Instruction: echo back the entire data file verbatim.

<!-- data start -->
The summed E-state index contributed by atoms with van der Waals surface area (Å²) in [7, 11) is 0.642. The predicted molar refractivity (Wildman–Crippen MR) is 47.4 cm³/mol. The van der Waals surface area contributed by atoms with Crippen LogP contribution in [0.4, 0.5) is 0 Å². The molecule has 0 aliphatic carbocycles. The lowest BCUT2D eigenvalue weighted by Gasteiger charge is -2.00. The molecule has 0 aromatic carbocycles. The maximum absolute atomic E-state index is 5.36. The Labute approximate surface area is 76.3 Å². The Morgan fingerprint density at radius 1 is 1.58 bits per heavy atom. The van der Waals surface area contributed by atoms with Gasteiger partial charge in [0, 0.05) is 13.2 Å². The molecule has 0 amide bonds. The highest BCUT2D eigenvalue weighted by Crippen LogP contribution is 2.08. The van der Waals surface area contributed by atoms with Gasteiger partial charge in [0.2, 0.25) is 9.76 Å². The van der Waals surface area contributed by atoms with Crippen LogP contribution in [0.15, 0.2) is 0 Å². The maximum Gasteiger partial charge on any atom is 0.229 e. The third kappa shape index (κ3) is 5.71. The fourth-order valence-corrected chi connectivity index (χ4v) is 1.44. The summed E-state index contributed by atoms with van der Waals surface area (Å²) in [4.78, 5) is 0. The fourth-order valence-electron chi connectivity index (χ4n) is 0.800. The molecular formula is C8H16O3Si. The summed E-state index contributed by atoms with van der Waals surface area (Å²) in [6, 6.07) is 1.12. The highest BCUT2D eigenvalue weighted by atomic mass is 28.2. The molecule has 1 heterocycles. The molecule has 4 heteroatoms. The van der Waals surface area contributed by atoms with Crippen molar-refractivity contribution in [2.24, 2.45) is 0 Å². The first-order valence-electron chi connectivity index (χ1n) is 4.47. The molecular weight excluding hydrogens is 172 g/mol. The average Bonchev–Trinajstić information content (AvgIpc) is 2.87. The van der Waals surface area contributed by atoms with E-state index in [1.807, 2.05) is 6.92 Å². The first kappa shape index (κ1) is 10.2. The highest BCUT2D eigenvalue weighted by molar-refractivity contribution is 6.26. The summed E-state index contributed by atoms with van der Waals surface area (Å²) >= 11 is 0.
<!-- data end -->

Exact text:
The summed E-state index contributed by atoms with van der Waals surface area (Å²) in [7, 11) is 0.642. The predicted molar refractivity (Wildman–Crippen MR) is 47.4 cm³/mol. The van der Waals surface area contributed by atoms with Crippen LogP contribution in [0.4, 0.5) is 0 Å². The molecule has 0 aliphatic carbocycles. The lowest BCUT2D eigenvalue weighted by Gasteiger charge is -2.00. The molecule has 0 aromatic carbocycles. The maximum absolute atomic E-state index is 5.36. The Labute approximate surface area is 76.3 Å². The Morgan fingerprint density at radius 1 is 1.58 bits per heavy atom. The van der Waals surface area contributed by atoms with Gasteiger partial charge in [0, 0.05) is 13.2 Å². The molecule has 0 amide bonds. The highest BCUT2D eigenvalue weighted by Crippen LogP contribution is 2.08. The van der Waals surface area contributed by atoms with Gasteiger partial charge in [0.2, 0.25) is 9.76 Å². The van der Waals surface area contributed by atoms with Crippen LogP contribution in [0.15, 0.2) is 0 Å². The maximum Gasteiger partial charge on any atom is 0.229 e. The third kappa shape index (κ3) is 5.71. The fourth-order valence-corrected chi connectivity index (χ4v) is 1.44. The summed E-state index contributed by atoms with van der Waals surface area (Å²) in [4.78, 5) is 0. The fourth-order valence-electron chi connectivity index (χ4n) is 0.800. The molecular formula is C8H16O3Si. The summed E-state index contributed by atoms with van der Waals surface area (Å²) in [6, 6.07) is 1.12. The highest BCUT2D eigenvalue weighted by atomic mass is 28.2. The molecule has 1 heterocycles. The molecule has 4 heteroatoms. The van der Waals surface area contributed by atoms with Crippen molar-refractivity contribution in [2.24, 2.45) is 0 Å². The first-order valence-electron chi connectivity index (χ1n) is 4.47. The molecular weight excluding hydrogens is 172 g/mol. The average Bonchev–Trinajstić information content (AvgIpc) is 2.87. The van der Waals surface area contributed by atoms with E-state index in [1.807, 2.05) is 6.92 Å². The first kappa shape index (κ1) is 10.2. The highest BCUT2D eigenvalue weighted by molar-refractivity contribution is 6.26. The summed E-state index contributed by atoms with van der Waals surface area (Å²) >= 11 is 0.